I think this can be resolved if men start taking equal responsibilities in doing household chores. We shouldn’t be stereotyping the next generation into believing that work like taking care of children or cooking has to be done by women only. If men also start taking equal responsibility, I think it will make a huge difference.

Sputnik: A lot of women are working in unorganized sectors like agriculture or construction where they face increased exploitation, poor working conditions, lack of mobility, and higher risk of violence. How do you think it can be addressed?
Chatterjee: I believe this can only be done by legislation. I think we have to recognize - and the UN has been talking about it for a long while - that working without any economic consideration is not to be allowed anymore.
There is also evidence, particularly since you mentioned the construction sector, that on the rota of those who are employed are men. He then gives the charge to the woman (his wife or someone from his family) and then he’s just relaxing while she is doing all the work. Here she won’t be counted as an employee and is working on behalf of her husband. They are even getting paid for one person.
So, we have to bring an end to such practices which can be done by bringing the unorganized sectors under the ambit of the organized sectors. It will help not only the employees but also the industry. Employees will be benefitted tremendously as the earning members will increase while some other perks will also get added while the economic gain will be added to the overall growth.
Sputnik: With so much gender inequality in terms of female employment and women in the corporate world, how do you think we can empower women in today’s era?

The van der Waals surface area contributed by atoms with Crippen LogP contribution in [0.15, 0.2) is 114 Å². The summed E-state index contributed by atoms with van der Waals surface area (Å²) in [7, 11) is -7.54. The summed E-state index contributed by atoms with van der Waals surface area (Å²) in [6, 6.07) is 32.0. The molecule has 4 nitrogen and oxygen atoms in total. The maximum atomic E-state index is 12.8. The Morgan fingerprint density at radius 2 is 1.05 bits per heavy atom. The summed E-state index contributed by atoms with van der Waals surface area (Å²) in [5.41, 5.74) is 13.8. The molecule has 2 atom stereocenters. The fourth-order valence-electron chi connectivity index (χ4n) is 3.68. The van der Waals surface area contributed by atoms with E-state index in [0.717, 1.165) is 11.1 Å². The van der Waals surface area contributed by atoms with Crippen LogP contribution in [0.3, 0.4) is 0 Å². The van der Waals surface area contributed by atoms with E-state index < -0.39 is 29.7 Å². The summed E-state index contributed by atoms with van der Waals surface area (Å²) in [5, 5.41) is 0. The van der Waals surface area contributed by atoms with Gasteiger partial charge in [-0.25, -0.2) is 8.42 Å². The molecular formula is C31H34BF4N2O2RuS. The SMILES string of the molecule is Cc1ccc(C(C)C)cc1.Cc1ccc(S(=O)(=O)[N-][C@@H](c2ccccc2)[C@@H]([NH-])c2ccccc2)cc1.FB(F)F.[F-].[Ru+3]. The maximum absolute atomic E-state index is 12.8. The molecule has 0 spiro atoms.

Chatterjee: I think women are a lot more empowered than we have seen in the past. They themselves will realize. Apart from this, women’s ability to be exposed to all that is happening around is also empowering them.

Along with this, I think a lot is being done by the government towards women empowerment. There are a set of policies that address the issues of women and helping them out in every aspect.

Sputnik: As you talked about government policies, there have been several reforms introduced by the government for female empowerment. Do you think that the initiatives point in the right direction and what additionally should be done?
Chatterjee: I completely believe that things are [going] in the right direction and what I like about this government is that apart from coming with the policies they have understood that when we talk about women-led development, it is about ensuring that whatever decision-making platforms are now being brought up or being used there is women’s voice in that.
This is a big step towards women empowerment and once this starts happening you will see the difference in the way that we structure our policies and that will lead to positive outcomes socially as well.
Sputnik: What would you additionally suggest to increase the participation of women in the corporate world and thus contribute to economic growth?
Chatterjee: We need to understand that the corporate sector doesn't necessarily mean BSE100 companies. MSMEs are huge contributors to the industry and economic growth so if we are able to push the needle on that front, I think it will help tremendously.
Apart from this, a push should be given to entrepreneurship also so that all the start-ups, new ventures etc. which are led by women get a boost.
I would like to give an example here of CII, it promotes women exemplar awards from the last 17 years where we identify women at the grassroot level. Many women started at micro enterprise level and now they have gown and sustained. This has happened to such a great extent that even male members of their families left their jobs or whatever they were doing and joined them. So, that’s a very positive sign.
Women of different age groups outside a hotel during a tour of Leh - Sputnik India, 1920, 13.08.2023
Sputnik Specials
How Indian Women Rediscover Life Through Group Travel